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on May 18, 2012 :
I have a love hate relationship with this book.
After all I have heard about Edward Lee, I picked this book up expecting a lot more than what I got.
The writing of the actual story itself is really well done, if though a little too over descriptive, even for someone mimicing Lovecraft's writing. Yet despite that, the words flow well together and create a wonderfully written tale. Yet this is off-set by the story that bookends that tale about Lovecraft himself where the writing is actually almost abysmal in the way it is approached. As it is written in third person rather than first, there is no real reason to phrase the language in such a way as to make it seem as if it's from HP's mind. (and poorly at that no less) To be frank, the whole part of the story about Lovecraft could easily be removed and the actual Trolly story kept, and this story would love nothing. In fact, it would be a lot stronger and more enjoyable.
As for Edward Lee's gross out horror which he is so well known for...it's lacking in this story unless you don't have access to the internet. There was only one actual account in this story where the story got close to getting to me, and that was simply the textural description of the Trogg's semen. Other than that, nothing else in this story was overly line crossing in its subject matter.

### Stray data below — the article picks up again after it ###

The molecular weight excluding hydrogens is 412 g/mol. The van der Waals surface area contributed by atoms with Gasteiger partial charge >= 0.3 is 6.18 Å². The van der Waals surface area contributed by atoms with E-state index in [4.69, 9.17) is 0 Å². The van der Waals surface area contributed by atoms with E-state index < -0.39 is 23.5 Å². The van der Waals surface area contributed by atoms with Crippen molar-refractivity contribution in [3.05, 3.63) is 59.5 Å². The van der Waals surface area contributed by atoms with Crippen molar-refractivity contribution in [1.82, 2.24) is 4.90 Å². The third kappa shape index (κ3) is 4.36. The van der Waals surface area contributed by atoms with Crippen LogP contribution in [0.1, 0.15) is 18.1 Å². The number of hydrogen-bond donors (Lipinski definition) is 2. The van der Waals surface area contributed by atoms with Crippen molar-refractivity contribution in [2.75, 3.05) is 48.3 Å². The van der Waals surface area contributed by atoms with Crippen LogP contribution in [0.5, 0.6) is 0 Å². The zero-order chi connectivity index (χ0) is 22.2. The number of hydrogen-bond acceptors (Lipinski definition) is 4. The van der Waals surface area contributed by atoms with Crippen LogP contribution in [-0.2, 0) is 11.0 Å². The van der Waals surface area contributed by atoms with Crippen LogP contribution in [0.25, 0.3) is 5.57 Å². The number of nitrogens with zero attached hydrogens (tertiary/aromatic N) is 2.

Another thing that is distraction is the 12" penis that the main character is endowed with. I never understood why authors who can't seem to understand the workings of the human body continually put disproportioned penis sizes in their stories. It detracts from the actual story itself, and is beyond realistic. Anyone who has read any of the medical and personal accounts of those blessed/cursed with said size understands that they are anything but pleasurable. Ron Jeremy has a 9.75" penis and has his own set of issues involving it, so 12" would be even worse.
I also found the final confrontation of the story to be fairly weak in its resolution, though the actual ending of the Trolly story was sufficiently Lovecraftian to make up for it.
All in all, if you are a Lovecraft fan, this story is a good one to read if you ignore the story that surrounds the actual story of 'Trolly No. 1852'. Had the book-end story been removed this would easily be a 4-4.5 star story.
(reviewed within a month of purchase)